Enewsletter articles by Sky Swanson

Chesapeake Bay Report Card 2018 released!

AN released the 2018 Chesapeake Bay Report, giving the Chesapeake a C grade. Due to heavy rainfall in the past year we saw many indicators stay steady or decline in their score. Over the past decade we have noticed a significant improving trend in the Chesapeake Bay. This trend will continue to improve with the collective effort of the people who live here. More information about indicators and grades is available at ecoreportcard.org.

Fact sheet on nutrient trends in the Chesapeake now available

The US Geological Survey and IAN have collaborated to release a one-page fact sheet, Nutrient Trends and Drives in the Chesapeake Bay. The fact sheet quantifies trends and drivers in nutrient loading throughout the Chesapeake Bay Watershed and provides visualizations. This will help high-level managers and policymakers understand the complex processed that drive water quality, informing efforts to have nutrient reduction practices in place by 2025. You can view the full fact sheet here, or check out our short videos (Part 1, Part 2) that explain the main findings.

"Evaluating Transdisciplinary Approaches" now available online

The Evaluating Transdisciplinary Approaches Workshop was convened by the Belmont Forum last summer. Workshop participants were part of a growing community of transdisciplinary research supporters and practitioners. The workshop goals were centered around participants exploring transdisciplinary research goals, metrics, and assessment. This workshop newsletter compiles the results of the workshop, outlines recommendations for how to evaluate transdisciplinary approaches, and provides current and past examples of transdisciplinary research.

Chesapeake Bay Watershed Report Card released!

On May 19th, Chesapeake Bay Watershed Report Card was released during a virtual event. Speakers included Dr. Peter Goodwin, Dr. Bill Dennison, Secretary Ben Grumbles, Secretary Matthew J. Strickler, Ann Swanson, Kate Fritz, Jake Reilly, and Secretary Jeannie Haddaway-Riccio. For the first time, Chesapeake Bay watershed health was scored as part of the report card and scored a B- grade. The Chesapeake Bay health score decreased in 2019, dropping from a grade of C to a C-. In addition to ecological indicators, societal indicators were included for the first time. There were over 90 people watching the live webinar event, and 95 million people were reached through traditional and social media. You can view the full report card document here or visit the report card website here.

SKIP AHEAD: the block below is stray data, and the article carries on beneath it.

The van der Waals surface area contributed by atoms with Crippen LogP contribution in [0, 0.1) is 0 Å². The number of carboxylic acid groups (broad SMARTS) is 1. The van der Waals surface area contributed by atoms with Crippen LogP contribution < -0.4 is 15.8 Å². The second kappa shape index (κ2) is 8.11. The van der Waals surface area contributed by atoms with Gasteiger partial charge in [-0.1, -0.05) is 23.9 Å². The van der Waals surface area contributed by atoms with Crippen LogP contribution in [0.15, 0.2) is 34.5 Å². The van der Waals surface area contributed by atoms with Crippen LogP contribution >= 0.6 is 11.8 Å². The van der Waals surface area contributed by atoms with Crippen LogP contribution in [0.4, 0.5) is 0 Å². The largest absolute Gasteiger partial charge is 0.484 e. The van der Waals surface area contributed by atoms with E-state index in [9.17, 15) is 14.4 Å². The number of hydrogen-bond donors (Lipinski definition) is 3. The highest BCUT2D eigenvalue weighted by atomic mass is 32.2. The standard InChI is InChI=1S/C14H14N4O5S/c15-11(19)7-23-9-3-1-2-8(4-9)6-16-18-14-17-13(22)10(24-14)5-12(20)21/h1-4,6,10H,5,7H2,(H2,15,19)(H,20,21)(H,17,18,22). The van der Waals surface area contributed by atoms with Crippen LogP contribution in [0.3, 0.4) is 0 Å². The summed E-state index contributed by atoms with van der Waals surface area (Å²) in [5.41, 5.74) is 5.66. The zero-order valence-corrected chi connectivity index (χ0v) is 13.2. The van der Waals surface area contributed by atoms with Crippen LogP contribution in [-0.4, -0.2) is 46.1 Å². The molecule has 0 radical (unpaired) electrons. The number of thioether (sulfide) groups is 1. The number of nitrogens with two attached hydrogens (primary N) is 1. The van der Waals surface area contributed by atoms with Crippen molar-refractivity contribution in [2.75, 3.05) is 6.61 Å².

UMCES and USGS kick off a new science synthesis project

This project aims to translate and synthesize existing USGS scientific research and knowledge to inform conservation and restoration in the Chesapeake Bay watershed and other critical landscapes. Subject matter experts will convene virtually to develop and draft a newsletter summarizing nutrient trends in the Chesapeake Bay watershed. Participants represent UMCES, USGS, and the U.S. EPA Chesapeake Bay Program.

Revamping the Chesapeake Bay Report Card

From January 7–8, IAN staff traveled to Harrisburg, PA for a workshop to expand the Chesapeake Bay Report Card. Bill, Caroline, Alex, Sky, and Vanessa facilitated and presented at the workshop. The workshop brought together stakeholders to discuss how to include watershed and socioeconomic data in future report cards. Watershed reporting regions were developed and numerous new indicators were discussed. Moving forward, there will be another workshop held in Virginia this spring to further refine the indicators and data analysis methodology.

SAV watchers

We developed a system for citizen science monitoring of Submersed Aquatic Vegetation (SAV) in the Chesapeake Bay. Using the new system, volunteers can collect consistent and useful SAV data.

Now available: USGS Chesapeake Science Strategy 2021–2025

The Chesapeake Bay ecosystem is a national treasure that provides almost $100 billion annually of goods and services. The Chesapeake Bay Program (CBP), is one of the largest federal-state restoration partnerships in the United States and is underpinned by rigorous science. The U.S. Geological Survey (USGS) has a pivotal role as a science provider for assessing ecosystem condition and response in the Chesapeake watershed. Despite significant CBP accomplishments, the pressures of climate change and competing demands on land use and change require an acceleration of progress towards the 10 goals in the Chesapeake Bay Watershed Agreement. USGS Chesapeake studies are increasing efforts to provide integrated science and are engaging stakeholders to inform the multi-faceted restoration and conservation decisions to improve habitat for fish and waterfowl, and socio-economic benefits to the 18 million people living in the watershed.